Oil Spills: From Statistical Analysis To Quantitative Risk Assessment
Free (open access)
B. Fabiano, F. Currb, R. Pastorino & M. Del Borghi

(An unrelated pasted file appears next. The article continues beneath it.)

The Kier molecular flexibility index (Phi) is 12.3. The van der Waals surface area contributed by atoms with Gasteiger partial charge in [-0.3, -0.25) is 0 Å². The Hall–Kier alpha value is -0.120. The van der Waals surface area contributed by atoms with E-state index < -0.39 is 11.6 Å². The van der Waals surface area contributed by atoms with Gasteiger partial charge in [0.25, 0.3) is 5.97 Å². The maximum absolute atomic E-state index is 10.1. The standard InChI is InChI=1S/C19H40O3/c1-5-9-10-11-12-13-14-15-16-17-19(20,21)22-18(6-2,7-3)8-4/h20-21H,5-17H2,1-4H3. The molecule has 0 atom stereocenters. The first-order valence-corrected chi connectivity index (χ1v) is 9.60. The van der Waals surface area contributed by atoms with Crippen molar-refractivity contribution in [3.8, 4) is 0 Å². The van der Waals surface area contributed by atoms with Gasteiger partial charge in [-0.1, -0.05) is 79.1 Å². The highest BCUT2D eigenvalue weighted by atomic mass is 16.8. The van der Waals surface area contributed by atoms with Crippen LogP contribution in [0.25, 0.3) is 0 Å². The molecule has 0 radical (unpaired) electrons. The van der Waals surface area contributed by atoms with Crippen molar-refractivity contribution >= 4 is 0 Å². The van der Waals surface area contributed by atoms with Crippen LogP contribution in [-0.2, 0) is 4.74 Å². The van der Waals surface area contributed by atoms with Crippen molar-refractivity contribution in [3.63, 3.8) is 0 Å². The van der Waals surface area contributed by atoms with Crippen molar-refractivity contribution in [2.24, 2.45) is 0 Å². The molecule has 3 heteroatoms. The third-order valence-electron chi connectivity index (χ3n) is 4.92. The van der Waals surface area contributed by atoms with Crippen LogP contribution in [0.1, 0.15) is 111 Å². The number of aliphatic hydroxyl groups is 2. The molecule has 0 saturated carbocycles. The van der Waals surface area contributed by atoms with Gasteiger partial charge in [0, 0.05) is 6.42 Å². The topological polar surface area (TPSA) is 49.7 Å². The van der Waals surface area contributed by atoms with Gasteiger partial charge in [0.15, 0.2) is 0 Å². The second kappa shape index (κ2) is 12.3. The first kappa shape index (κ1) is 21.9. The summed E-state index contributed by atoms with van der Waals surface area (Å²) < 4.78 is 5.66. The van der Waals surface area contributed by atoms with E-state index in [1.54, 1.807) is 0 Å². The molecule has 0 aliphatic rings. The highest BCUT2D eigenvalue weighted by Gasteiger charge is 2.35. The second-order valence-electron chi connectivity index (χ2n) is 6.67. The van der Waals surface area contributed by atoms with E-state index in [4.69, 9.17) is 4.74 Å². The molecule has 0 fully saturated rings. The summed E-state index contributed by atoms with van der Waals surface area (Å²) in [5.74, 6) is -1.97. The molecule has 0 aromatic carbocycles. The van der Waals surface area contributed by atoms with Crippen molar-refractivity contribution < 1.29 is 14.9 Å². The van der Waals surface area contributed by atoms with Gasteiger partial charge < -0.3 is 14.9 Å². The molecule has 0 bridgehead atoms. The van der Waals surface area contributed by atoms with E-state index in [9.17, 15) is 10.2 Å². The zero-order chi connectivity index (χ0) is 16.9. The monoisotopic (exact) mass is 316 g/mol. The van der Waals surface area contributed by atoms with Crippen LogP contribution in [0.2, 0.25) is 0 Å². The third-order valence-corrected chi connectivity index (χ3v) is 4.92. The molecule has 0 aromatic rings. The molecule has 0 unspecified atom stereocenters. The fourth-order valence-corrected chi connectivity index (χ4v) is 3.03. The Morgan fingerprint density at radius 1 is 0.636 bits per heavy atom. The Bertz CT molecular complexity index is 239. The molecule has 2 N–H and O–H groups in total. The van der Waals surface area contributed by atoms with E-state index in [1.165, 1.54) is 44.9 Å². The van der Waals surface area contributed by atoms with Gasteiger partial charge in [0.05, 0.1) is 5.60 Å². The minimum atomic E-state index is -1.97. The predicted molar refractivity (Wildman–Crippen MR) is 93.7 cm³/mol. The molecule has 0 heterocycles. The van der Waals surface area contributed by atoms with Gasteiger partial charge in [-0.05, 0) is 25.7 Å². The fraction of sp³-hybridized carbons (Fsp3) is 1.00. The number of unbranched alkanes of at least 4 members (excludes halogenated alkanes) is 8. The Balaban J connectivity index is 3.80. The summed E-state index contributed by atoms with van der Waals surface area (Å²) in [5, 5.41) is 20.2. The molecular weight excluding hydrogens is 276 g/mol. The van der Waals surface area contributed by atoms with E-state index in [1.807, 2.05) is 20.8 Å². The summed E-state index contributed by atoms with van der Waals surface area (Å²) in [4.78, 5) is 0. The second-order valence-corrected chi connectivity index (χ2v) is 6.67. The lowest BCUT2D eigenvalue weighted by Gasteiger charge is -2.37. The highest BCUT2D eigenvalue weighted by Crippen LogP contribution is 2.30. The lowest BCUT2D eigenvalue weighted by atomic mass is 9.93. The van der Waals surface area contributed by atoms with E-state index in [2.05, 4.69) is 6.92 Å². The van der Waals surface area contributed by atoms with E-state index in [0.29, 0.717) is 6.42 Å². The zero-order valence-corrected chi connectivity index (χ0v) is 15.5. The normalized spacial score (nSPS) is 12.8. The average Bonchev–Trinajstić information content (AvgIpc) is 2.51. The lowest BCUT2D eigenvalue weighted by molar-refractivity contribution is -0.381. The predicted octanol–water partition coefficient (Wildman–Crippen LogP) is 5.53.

This paper is focused on the development of a formalised approach to the quantification of risk in probabilistic terms, according to the methods already applied in the process industry. The study is structured into linked stages that were undertaken sequentially, as follows. The first part was dedicated to the analysis of the long-term accident trends in open sea and to elaborate world-wide statistics on the number and frequency of spills, immediate and underlying causes, as well as on accident evolving scenarios. The statistics about the frequency of casualities can provide an overall view of the level of safety involved in the shipping activity. In facing the whole risk two aspects can be outlined: risk in open sea and risk in harbour area. Therefore, in the subsequent applicative phase, an Italian case- study was considered, by developing a quantified risk assessment methodology. Starting from the elaboration of the collected yearly data on hydrocarbon transport and type of tankers in the considered port, it was possible to perform a statistical reinforced analysis of the expected accident frequency. A range of possible accident scenarios was selected, starting from the analysis of oil related activities and the type of hydrocarbon handled or transported in the area. The analysis of the consequences of the oil spill and the subsequent accident in case of ignition was performed considering, in detail, the study of the pool fire and the connected thermal radiation. Based on these findings, conclusions are drawn, with emphasis on some risk control options and practical recommendations, according to inherent safety principles.